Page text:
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Esprit de corps

High FivesThe French term “esprit de corps” means a feeling of pride, fellowship, and common loyalty shared by members of a particular group. When I read about the most admired corporations or the best places to work, the common thread among these articles is the presence of an engaged, committed workforce.

The dilemma for many organizations is how to attract and develop this type of workforce. While this may be a topic better suited for a dissertation, in this brief post I’d like to focus on only one aspect of inspiring commitment to a shared purpose: knowing and using coworkers’ names.

We have all known or heard of charismatic leaders who “know every employee by name.” And the best of these leaders also know the names of these employees’ spouses and children, hobbies and interests outside of work, or other personal details that they’ve gathered during numerous informal conversations over the weeks, months, and years working together.

This not only applies to superior-to-subordinate relationships, but also to peer-to-peer relationships. While employees may know the names of their immediate work group (e.g., administration or the AM shift), how about other work groups (e.g., accounting or the PM shift)? Not knowing the name of a coworker from a different department or shift may not qualify as outright disrespect, but it may convey benign neglect – which fosters a culture of indifference and unconcern.

So how does one learn the names of all those people? While the methods may vary, I can say this with certainty: it requires initiative and a willingness to expend discretionary effort in the moment of choice. Be creative. As an illustration, consider the tactic used by my son’s high school soccer coach in this testimonial:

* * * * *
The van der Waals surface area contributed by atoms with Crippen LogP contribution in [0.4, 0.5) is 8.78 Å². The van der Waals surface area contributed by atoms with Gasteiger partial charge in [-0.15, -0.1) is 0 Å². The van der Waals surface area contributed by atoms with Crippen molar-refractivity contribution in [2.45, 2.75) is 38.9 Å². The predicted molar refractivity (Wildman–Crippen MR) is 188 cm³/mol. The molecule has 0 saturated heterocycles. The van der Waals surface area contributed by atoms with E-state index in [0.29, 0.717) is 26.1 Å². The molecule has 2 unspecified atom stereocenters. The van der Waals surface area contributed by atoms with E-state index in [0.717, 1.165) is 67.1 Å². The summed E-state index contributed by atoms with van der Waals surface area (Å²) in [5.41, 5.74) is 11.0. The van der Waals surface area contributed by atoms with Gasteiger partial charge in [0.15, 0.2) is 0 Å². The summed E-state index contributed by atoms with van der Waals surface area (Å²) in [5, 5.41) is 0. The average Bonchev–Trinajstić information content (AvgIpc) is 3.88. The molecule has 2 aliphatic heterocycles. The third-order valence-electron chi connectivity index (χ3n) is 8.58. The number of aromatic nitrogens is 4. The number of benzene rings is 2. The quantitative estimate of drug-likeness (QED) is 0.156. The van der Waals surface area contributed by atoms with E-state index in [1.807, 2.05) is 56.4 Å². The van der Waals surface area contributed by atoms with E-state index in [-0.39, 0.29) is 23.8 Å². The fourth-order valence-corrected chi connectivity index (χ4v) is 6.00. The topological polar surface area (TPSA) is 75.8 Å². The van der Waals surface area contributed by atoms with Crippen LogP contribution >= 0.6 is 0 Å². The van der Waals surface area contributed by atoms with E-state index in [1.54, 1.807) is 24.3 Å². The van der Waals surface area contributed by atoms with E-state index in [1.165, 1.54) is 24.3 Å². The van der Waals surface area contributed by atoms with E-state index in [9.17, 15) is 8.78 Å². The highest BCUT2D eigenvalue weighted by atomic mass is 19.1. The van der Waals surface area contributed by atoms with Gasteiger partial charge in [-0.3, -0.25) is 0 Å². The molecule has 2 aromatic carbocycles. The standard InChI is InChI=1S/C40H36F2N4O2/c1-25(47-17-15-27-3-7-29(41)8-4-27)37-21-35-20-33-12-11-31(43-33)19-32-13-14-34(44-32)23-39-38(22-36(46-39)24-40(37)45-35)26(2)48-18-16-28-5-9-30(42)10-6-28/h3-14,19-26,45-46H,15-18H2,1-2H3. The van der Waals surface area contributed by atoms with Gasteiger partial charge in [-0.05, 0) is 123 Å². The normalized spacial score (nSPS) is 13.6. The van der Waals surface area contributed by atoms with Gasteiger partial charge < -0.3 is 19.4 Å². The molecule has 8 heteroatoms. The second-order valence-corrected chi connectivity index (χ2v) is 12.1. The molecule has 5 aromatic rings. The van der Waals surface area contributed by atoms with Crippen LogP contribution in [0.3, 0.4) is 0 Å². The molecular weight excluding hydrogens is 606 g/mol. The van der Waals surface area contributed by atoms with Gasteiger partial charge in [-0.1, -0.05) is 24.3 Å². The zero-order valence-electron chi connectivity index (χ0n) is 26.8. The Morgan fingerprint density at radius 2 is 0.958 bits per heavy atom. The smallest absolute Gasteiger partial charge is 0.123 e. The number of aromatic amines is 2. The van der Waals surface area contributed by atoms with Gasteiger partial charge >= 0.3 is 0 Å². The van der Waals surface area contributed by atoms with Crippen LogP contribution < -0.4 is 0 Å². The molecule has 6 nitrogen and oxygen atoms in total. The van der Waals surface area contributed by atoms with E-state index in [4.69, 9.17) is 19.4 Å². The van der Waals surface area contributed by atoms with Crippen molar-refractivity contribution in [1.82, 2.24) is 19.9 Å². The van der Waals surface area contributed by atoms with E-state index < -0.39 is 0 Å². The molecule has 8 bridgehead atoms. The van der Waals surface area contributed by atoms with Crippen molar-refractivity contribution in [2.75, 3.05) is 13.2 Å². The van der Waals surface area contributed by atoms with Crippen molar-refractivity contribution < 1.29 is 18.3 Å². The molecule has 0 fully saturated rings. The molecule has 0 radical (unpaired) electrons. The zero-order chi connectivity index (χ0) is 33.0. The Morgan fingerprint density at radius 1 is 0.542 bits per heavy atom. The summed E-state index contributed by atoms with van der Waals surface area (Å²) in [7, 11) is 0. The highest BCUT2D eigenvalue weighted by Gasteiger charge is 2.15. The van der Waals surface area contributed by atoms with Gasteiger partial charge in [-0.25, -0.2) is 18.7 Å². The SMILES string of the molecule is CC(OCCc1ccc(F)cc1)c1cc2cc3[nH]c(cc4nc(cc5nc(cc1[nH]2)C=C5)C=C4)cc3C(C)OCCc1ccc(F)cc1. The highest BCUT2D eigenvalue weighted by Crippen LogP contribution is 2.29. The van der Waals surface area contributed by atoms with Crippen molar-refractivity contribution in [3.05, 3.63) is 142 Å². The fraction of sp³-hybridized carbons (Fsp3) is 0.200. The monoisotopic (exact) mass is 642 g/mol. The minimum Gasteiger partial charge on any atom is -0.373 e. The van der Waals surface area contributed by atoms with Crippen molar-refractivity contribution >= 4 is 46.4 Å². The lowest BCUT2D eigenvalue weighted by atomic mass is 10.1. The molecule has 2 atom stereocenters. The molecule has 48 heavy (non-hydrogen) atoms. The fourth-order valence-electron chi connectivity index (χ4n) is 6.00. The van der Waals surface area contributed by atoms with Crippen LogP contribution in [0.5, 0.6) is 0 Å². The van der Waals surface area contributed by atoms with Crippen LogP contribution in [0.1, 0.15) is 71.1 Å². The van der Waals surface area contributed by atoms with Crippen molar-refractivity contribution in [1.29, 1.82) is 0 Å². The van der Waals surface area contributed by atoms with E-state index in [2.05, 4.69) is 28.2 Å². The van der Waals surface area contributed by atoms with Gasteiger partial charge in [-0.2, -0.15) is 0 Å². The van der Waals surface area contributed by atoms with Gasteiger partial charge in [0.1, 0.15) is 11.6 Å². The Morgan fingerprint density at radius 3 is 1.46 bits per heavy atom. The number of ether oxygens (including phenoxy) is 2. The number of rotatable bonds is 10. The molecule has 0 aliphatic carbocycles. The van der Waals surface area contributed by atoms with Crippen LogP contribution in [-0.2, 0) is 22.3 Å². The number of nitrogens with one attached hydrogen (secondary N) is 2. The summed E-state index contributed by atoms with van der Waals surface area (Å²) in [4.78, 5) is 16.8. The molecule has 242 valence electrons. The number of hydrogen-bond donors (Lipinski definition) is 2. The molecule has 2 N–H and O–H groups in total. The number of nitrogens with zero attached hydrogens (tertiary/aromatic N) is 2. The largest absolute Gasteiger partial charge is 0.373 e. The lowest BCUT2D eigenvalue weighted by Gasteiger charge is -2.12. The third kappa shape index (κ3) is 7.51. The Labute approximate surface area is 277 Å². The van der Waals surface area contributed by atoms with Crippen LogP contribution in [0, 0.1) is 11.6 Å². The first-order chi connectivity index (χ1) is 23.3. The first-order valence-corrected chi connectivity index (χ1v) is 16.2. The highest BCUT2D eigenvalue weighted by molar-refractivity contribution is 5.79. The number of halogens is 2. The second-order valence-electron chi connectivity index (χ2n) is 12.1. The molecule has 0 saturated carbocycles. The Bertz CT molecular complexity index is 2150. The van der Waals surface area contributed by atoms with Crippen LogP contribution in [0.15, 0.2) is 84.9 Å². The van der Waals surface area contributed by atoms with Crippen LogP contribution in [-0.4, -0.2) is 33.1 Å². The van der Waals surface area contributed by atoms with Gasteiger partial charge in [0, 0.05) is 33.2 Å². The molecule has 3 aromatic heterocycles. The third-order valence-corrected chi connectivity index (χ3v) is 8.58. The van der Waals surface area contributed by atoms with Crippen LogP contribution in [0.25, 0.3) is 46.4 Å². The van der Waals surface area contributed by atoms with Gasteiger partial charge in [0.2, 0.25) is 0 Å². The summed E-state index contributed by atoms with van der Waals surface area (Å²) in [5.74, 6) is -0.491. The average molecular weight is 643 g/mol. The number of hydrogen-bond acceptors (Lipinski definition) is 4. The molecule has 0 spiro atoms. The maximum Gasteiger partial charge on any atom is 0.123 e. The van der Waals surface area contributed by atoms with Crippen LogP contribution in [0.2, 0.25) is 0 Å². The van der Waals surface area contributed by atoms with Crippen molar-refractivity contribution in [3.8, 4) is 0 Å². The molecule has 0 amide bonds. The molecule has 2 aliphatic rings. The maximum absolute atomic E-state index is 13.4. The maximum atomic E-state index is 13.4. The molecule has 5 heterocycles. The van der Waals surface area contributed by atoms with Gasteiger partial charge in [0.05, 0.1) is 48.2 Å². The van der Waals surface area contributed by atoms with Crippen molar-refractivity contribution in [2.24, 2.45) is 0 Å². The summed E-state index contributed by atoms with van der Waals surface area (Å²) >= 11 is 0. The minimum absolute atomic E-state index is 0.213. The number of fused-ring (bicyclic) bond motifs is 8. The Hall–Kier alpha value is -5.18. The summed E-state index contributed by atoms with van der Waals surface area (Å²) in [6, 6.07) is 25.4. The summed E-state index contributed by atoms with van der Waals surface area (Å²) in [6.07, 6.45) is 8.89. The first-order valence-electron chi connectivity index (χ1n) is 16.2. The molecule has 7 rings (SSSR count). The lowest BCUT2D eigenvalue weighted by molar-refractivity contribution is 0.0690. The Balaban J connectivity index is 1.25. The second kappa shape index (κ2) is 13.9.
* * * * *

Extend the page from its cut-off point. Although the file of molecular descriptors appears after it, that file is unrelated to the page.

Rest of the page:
Our coach emphasized from the very first day of practice that we, as teammates, were a brotherhood. As such, it was important that teammates form relationships. And key to any relationship is knowing each other’s names. With that in mind, Coach Baird encouraged each boy to learn the names of each of his 20 teammates.

And to motivate them to do so, Coach Baird would randomly ask a player to state the name of another player. If he got their name wrong, he would have the entire team run a lap around the soccer field. Toward the end of one particularly tough practice, the coach asked one of the boys to state the name of another player.

The boy paused for a moment and then, with 19 exhausted athletes encouraging him with their eyes, tentatively said, “E-e-s-u-f?”

Coach Baird corrected him, enunciating, “It’s Y-u-s-u-f.”

Then, Yusuf, hoping to spare himself and his teammates from having to run another lap, pleaded, “My mother sometimes calls me Eesuf.”

After momentarily considering the boy’s plea, the coach shook his head and said, “Run.”

I realize that Coach Baird’s approach may not work for you and your team, but make learning the names of those with whom you work: superiors, peers, and subordinates, a priority. Then, take it a step further and resolve to learn something unique about coworkers as informal opportunities arise. Doing so will foster an inclusive work culture brimming with pride, fellowship, and commitment to a common purpose.

Don’t settle for ordinary. Choose extraordinary. (It’s always a choice.) Order Delight Your Customers: 7 Simple Ways to Raise Your Customer Service from Ordinary to Extraordinary by Steve Curtin or purchase from select retailers, including Barnes & Noble.

Watch the 90-second book trailer.

Illustration by Aaron McKissen.

Order Delight Your Customers: 7 Simple Ways to Raise Your Customer Service from Ordinary to Extraordinary by Steve Curtin or purchase from select retailers, including Barnes & Noble.
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